Pho Thea, Chinda’s father and Director of the Kraing Leav Primary School in Dang Tong District, Kampot province, was happy with his daughter’s academic record of accomplishment. He added that Chinda is the oldest daughter and to date the only one studying with UC. He added that his daughter showed early promise, having built a solid reputation for academic excellence in primary school.

“I am very proud as I have a good daughter and I wish her all success in future. I think that her scholarship will encourage her to study harder and to reach her goals. I will try my best to support her if she wants to continue and study a Master’s or Doctorate in future,” he told The Southeast Asia Weekly on June 1. ///

Cambodia to Reduce Number of TB HIV/AIDS Fatalities

BY BUITH REAKSMEY KONGKEA

The Government will reduce the rate of infection and mortality caused by Tuberculosis (TB) and HIV/AIDS. The deadline for this project falls at the end of 2012. The specific plan was revealed by Dr. Mean Chhi Vun, Director of the National Centre for HIV/AIDS, Dermatology and STDs (NCHADS) in the Ministry of Health.

The government, in collaboration with involved ministries, institutions and development partners will do every thing possible to reduce prevalence by the deadline, said Dr. Vun. He added that the Ministry of Health and related development partners will conduct screening sessions to locate infected people towards the end of this year. According to the Health Ministry’s plan, a total of 230 public hospitals and health centers in cities and provinces will be selected for the TB/HIV diagnosis and screening program.

“I note that the prevalence of HIV associated with TB in Cambodia is still high compared to other countries in Southeast Asia,” said Dr. Vun. He was speaking to an audience attending a workshop on improving diagnostic procedures. The event took place at the Cambodiana Hotel in Phnom Penh.

Dr. Vun said that the general goal of TB screening was to include all people with HIV/AIDS. Beyond this there will be generalized testing for those who fall within the high risk of infection category including careers and family members of existing patients.

“We have to work hard to eradicate the deadly combination of HIV and TB via improved diagnostic techniques,” he said. “We must work towards a future where this threat no longer poses a danger to our people.”

Dr. Vun referred to the Government’s enviable accomplishments in dealing with HIV/AIDS. Its actions have reduced the infection rate from a high of 3.3% in 1997 to today’s figure of 0.9%. With a record like this, he said he felt confident that the new drive would reach its goals.

The Director pointed out that to date, over 50,000 Cambodians live with HIV/AIDS. Of this number, 38,000 patients receive Anti-Retroviral (ARV) Treatment.According to the Health Ministry’s Master Plan, Cambodia is coming closer to its objective of making ARV drugs available to nearly all who need them by 2010. The treatment is given freely to all people who present themselves with the symptoms. The treatment is available from 77 public hospitals, health centers and partner organizations across the country.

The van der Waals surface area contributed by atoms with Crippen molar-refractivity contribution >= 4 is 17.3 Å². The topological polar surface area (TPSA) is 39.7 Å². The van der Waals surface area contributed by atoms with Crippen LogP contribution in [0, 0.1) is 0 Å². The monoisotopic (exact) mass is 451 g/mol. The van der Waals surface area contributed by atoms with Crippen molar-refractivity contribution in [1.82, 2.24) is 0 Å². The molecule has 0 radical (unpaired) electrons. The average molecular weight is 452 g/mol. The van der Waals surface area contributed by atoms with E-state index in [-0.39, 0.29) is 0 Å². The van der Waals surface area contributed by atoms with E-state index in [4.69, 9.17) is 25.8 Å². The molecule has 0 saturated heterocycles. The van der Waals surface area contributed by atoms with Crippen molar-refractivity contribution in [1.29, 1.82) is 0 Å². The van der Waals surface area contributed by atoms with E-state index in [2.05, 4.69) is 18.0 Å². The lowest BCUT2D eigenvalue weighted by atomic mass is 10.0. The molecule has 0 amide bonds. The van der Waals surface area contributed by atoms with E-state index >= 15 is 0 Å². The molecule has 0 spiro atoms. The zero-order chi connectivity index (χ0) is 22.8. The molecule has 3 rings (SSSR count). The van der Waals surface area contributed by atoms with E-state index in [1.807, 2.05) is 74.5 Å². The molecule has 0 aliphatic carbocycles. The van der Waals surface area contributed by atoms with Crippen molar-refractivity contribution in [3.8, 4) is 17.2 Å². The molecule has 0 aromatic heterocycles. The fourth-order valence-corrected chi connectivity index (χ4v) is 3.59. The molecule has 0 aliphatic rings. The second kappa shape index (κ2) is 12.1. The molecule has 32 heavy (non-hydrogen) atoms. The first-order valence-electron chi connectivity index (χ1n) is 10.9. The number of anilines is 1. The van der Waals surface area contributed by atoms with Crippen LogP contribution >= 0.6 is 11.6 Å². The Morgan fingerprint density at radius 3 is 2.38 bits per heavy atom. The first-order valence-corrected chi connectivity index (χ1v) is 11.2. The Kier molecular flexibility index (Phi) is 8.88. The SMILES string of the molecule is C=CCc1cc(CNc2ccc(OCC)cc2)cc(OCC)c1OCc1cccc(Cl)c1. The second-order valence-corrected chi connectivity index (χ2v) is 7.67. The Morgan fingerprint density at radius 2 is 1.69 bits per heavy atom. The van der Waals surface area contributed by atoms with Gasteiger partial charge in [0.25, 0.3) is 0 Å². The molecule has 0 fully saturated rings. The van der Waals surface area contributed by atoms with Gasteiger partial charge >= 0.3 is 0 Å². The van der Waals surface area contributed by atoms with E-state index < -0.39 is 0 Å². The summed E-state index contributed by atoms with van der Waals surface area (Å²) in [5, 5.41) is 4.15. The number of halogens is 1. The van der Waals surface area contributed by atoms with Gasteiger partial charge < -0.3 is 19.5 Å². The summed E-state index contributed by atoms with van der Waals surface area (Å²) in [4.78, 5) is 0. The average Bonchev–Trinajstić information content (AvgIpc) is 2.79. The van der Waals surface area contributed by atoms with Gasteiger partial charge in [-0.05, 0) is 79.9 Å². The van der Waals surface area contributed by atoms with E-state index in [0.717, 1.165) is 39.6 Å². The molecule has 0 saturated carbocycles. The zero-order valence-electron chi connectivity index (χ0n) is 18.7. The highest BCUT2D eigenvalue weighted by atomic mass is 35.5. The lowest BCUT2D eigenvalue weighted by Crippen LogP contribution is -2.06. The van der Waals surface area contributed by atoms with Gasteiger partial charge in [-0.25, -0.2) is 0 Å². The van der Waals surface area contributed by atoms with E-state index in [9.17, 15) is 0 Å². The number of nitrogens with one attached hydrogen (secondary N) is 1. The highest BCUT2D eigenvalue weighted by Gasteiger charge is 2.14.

“We receive the highest levels of cooperation from the Ministry of Health, NCHADS, National AIDS Authority (NAA), private donors, the public health system and the NGO sector,” Dr. Vun said. “This group’s common purpose will be to bring infection rates to below 0.6 by 2012.”

Dr. Mao Tan Eang, Director of the National Center for TB and Leprosy Control (CENAT) at the Ministry of Health, said that since 2000, CENAT and NCHADS have worked hard to provide treatment, counseling and TB or HIV screening. This has resulted in treatment for 50 percent of the nation’s TB sufferers. He added that according to the Ministry of Health, approximately 95 percent of people living with TB and carrying HIV/AIDS will receive treatment by 2012.

Dr. Khun Kim Eam, CENAT’s TB Technical Bureau Chief, said that Cambodia has a high rate of TB/HIV infection. This fact leads Cambodia to be placed on a list of 22 other countries with unacceptably high TB burdens.

Dr. Kim Eang pointed out that according to report, there are 210 cases of TB for every
100,000 head of population. Incredibly, according to Ministry statistics, up to 64 percent of the population are carriers of the disease though they show no symptoms. By 2050, the nation can look forward to a much-reduced figure of roughly one in a million, according to the World Health Organization.

According to official figures published by the Ministry of Health, HIV has claimed 100,000 Cambodian lives since 1991. Some 50,000 people have died of TB during the same period. ////


Government Plans to Start New Airline Operation

BY BUTH REAKSMEY KONGKEA

The Royal Government of Cambodia plans to open a new national airline next month to be known as “Cambodia Angkor Air.” This follows the temporary suspension of the state-run Royal Air Cambodge in 2001.

Thong Khon, Minister of Tourism, said that the Government has invested capital in a joint venture with Indonesian organizations to establish the new national airline. The first flights are scheduled for July 1.